NSA leaker Edward Snowden

In this image made from video released by WikiLeaks on Friday, Oct. 11, 2013, former National Security Agency systems analyst Edward Snowden speaks during a presentation ceremony for the Sam Adams Award in Moscow, Russia. Should Snowden ever return to the U.S., he would face criminal charges for leaking information about NSA surveillance programs. But legal experts say a trial could expose more classified information as his lawyers try to build a case in an open court that the operations he exposed were illegal. (AP Photo)

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A top U.S. military intelligence official said Tuesday that the Pentagon will have to make costly changes to programs and personnel because of leaks by former National Security Agency analyst Edward Snowden.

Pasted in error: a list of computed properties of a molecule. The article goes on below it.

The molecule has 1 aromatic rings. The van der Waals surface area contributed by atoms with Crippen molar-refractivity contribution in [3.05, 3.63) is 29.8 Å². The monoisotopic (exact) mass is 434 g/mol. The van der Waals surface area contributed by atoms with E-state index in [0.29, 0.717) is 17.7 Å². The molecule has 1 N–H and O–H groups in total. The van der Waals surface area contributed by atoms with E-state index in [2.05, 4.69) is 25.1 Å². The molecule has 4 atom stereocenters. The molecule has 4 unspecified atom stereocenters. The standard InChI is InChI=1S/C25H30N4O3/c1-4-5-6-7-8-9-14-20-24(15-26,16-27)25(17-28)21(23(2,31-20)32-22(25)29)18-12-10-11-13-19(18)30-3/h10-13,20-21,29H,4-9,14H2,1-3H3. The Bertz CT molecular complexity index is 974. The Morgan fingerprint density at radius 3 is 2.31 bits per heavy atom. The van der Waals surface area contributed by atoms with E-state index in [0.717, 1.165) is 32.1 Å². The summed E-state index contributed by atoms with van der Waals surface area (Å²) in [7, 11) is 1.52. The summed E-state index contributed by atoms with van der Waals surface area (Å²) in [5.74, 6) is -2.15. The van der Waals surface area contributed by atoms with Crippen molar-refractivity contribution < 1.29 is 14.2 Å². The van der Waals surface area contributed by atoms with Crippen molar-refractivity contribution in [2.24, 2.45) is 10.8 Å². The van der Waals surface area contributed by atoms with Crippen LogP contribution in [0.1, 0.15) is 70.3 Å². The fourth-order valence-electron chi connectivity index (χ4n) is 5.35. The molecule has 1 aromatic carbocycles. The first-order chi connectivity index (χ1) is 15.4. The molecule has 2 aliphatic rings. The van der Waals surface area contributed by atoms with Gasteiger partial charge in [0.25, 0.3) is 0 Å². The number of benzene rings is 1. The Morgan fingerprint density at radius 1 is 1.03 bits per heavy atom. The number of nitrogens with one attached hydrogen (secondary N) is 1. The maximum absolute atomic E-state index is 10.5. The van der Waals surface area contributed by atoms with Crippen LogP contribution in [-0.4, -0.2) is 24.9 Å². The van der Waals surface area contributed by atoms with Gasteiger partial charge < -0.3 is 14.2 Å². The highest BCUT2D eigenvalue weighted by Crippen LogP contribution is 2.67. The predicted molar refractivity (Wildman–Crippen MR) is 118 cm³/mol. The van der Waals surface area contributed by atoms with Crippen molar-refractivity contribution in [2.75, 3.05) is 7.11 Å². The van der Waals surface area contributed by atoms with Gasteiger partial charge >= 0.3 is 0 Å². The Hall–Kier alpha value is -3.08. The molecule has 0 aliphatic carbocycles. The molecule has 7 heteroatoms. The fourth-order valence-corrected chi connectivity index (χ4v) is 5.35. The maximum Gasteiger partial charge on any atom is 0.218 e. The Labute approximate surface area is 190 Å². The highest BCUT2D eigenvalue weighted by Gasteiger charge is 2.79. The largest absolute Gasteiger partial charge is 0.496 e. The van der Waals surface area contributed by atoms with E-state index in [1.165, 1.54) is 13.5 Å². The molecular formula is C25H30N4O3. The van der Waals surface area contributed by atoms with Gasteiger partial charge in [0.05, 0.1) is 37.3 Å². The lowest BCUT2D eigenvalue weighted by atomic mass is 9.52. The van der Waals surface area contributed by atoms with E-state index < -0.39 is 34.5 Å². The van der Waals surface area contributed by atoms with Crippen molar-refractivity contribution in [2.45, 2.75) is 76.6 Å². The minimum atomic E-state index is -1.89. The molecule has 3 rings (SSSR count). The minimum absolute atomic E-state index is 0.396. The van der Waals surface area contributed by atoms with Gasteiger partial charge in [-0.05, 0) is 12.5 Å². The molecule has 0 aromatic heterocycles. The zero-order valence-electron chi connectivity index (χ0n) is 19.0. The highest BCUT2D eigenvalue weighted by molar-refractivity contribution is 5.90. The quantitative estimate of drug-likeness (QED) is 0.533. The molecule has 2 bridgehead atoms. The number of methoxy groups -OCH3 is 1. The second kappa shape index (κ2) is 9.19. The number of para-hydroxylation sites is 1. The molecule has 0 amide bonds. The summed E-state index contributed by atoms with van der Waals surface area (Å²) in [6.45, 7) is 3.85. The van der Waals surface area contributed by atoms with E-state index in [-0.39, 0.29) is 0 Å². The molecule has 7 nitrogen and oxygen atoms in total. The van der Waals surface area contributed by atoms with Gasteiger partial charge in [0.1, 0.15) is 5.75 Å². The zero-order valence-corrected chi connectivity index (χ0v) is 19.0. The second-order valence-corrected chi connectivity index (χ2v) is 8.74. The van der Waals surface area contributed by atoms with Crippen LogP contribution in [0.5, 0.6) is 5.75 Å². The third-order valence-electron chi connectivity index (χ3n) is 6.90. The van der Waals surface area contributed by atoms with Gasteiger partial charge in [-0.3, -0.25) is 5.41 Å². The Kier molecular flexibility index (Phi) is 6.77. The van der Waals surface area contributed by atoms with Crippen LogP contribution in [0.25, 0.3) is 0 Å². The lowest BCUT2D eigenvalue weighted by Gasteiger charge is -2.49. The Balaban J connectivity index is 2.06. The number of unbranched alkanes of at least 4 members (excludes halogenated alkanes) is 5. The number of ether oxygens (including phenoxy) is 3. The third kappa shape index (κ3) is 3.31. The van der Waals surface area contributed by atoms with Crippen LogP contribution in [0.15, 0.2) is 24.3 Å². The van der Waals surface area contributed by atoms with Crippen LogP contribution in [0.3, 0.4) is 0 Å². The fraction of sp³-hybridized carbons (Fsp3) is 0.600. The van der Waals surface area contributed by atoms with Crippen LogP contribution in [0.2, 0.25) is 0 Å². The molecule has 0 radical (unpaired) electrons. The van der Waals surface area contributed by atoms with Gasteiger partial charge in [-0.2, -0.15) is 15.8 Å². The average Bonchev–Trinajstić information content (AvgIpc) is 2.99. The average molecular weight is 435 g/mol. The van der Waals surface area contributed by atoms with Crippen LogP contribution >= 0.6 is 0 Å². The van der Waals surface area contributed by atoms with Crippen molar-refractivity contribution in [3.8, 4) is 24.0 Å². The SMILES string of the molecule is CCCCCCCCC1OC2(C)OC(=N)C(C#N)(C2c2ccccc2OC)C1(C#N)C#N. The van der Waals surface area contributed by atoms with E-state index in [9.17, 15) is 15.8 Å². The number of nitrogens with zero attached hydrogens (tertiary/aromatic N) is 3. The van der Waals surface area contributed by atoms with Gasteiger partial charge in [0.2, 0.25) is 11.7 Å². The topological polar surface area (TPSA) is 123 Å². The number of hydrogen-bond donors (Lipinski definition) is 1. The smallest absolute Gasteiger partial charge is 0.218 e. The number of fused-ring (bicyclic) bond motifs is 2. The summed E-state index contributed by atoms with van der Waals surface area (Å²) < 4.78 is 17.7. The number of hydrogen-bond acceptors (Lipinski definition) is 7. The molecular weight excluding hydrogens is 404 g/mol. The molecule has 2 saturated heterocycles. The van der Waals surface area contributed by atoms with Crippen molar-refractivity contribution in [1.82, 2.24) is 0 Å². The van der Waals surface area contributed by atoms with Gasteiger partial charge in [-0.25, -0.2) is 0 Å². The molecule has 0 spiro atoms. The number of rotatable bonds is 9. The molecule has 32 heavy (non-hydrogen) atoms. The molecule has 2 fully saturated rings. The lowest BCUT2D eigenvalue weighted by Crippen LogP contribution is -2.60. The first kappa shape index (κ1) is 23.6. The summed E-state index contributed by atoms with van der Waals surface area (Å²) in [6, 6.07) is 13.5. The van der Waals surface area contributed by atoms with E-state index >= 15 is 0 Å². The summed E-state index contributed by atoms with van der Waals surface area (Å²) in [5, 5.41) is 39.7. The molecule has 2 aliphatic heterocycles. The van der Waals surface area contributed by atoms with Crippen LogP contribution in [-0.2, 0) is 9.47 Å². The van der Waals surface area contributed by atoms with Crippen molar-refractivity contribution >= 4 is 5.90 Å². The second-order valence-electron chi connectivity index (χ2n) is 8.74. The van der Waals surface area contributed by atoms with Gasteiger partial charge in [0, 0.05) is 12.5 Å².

Defense Intelligence Agency chief Lt. Gen. Michael Flynn told the House Intelligence Committee that his agency has to assume that Snowden took every document he accessed, and that much of it concerned Pentagon programs. He said he believes there will have to be changes in all branches of the U.S. military because investigators have to assume the information is compromised.

"What he potentially made off with ... transcends" the NSA's telephone and Internet collection programs, said Director of National Intelligence James Clapper. "Less than 10 percent has to do with domestic surveillance programs," he said. (AP)



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